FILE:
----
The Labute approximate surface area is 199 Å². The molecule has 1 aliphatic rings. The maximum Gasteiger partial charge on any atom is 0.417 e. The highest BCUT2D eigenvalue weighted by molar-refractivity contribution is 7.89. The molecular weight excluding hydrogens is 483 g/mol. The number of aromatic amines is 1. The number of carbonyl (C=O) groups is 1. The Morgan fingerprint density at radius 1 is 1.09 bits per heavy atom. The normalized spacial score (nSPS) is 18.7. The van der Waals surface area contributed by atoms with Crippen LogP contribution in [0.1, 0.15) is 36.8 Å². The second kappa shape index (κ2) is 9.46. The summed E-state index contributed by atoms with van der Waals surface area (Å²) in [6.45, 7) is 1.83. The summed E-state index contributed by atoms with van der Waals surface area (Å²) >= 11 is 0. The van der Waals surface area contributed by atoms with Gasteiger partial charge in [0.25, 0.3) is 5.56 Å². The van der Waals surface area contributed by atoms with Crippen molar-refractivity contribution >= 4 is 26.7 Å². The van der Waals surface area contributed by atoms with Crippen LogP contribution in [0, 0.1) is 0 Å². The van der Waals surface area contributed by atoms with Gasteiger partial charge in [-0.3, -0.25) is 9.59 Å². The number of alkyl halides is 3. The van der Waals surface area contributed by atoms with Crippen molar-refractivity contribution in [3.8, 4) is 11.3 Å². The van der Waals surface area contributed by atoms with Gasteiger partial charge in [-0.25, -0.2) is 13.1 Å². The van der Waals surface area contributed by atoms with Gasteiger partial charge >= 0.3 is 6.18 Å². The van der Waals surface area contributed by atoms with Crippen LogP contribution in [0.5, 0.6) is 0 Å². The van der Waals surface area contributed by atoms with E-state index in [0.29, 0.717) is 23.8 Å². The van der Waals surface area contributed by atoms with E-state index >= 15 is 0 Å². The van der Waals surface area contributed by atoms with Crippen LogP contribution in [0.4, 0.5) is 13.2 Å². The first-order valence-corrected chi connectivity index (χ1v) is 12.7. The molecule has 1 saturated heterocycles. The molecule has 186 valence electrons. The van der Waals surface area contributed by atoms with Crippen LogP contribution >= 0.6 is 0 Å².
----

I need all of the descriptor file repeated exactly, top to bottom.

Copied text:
The Labute approximate surface area is 199 Å². The molecule has 1 aliphatic rings. The maximum Gasteiger partial charge on any atom is 0.417 e. The highest BCUT2D eigenvalue weighted by molar-refractivity contribution is 7.89. The molecular weight excluding hydrogens is 483 g/mol. The number of aromatic amines is 1. The number of carbonyl (C=O) groups is 1. The Morgan fingerprint density at radius 1 is 1.09 bits per heavy atom. The normalized spacial score (nSPS) is 18.7. The van der Waals surface area contributed by atoms with Crippen LogP contribution in [0.1, 0.15) is 36.8 Å². The second kappa shape index (κ2) is 9.46. The summed E-state index contributed by atoms with van der Waals surface area (Å²) in [6.45, 7) is 1.83. The summed E-state index contributed by atoms with van der Waals surface area (Å²) >= 11 is 0. The van der Waals surface area contributed by atoms with Gasteiger partial charge in [0.25, 0.3) is 5.56 Å². The van der Waals surface area contributed by atoms with Crippen molar-refractivity contribution >= 4 is 26.7 Å². The van der Waals surface area contributed by atoms with Crippen LogP contribution in [0, 0.1) is 0 Å². The van der Waals surface area contributed by atoms with Gasteiger partial charge in [-0.3, -0.25) is 9.59 Å². The number of alkyl halides is 3. The van der Waals surface area contributed by atoms with Crippen molar-refractivity contribution in [3.8, 4) is 11.3 Å². The van der Waals surface area contributed by atoms with Gasteiger partial charge in [-0.25, -0.2) is 13.1 Å². The van der Waals surface area contributed by atoms with Gasteiger partial charge >= 0.3 is 6.18 Å². The van der Waals surface area contributed by atoms with Crippen LogP contribution in [0.5, 0.6) is 0 Å². The van der Waals surface area contributed by atoms with E-state index in [0.29, 0.717) is 23.8 Å². The van der Waals surface area contributed by atoms with E-state index >= 15 is 0 Å². The van der Waals surface area contributed by atoms with Crippen LogP contribution in [0.4, 0.5) is 13.2 Å². The first-order valence-corrected chi connectivity index (χ1v) is 12.7. The molecule has 1 saturated heterocycles. The molecule has 186 valence electrons. The van der Waals surface area contributed by atoms with Crippen LogP contribution >= 0.6 is 0 Å².